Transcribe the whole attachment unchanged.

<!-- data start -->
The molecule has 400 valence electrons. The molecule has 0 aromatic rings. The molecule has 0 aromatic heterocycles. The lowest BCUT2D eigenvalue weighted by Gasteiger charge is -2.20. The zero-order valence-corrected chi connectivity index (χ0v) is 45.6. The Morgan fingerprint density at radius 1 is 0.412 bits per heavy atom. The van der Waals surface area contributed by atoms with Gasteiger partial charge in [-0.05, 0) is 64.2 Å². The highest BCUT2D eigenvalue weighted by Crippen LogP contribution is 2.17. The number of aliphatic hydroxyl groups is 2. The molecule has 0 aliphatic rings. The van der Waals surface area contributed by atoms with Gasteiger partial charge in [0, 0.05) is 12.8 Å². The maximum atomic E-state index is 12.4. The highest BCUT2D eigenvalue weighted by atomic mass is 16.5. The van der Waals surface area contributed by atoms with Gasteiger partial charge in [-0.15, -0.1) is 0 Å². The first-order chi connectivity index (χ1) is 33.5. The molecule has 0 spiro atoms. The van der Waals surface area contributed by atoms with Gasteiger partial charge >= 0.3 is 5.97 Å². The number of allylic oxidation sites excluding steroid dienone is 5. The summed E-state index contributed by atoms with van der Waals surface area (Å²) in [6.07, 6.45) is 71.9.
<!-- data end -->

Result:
The molecule has 400 valence electrons. The molecule has 0 aromatic rings. The molecule has 0 aromatic heterocycles. The lowest BCUT2D eigenvalue weighted by Gasteiger charge is -2.20. The zero-order valence-corrected chi connectivity index (χ0v) is 45.6. The Morgan fingerprint density at radius 1 is 0.412 bits per heavy atom. The van der Waals surface area contributed by atoms with Gasteiger partial charge in [-0.05, 0) is 64.2 Å². The highest BCUT2D eigenvalue weighted by Crippen LogP contribution is 2.17. The number of aliphatic hydroxyl groups is 2. The molecule has 0 aliphatic rings. The van der Waals surface area contributed by atoms with Gasteiger partial charge in [0, 0.05) is 12.8 Å². The maximum atomic E-state index is 12.4. The highest BCUT2D eigenvalue weighted by atomic mass is 16.5. The van der Waals surface area contributed by atoms with Gasteiger partial charge in [-0.15, -0.1) is 0 Å². The first-order chi connectivity index (χ1) is 33.5. The molecule has 0 spiro atoms. The van der Waals surface area contributed by atoms with Gasteiger partial charge >= 0.3 is 5.97 Å². The number of allylic oxidation sites excluding steroid dienone is 5. The summed E-state index contributed by atoms with van der Waals surface area (Å²) in [6.07, 6.45) is 71.9.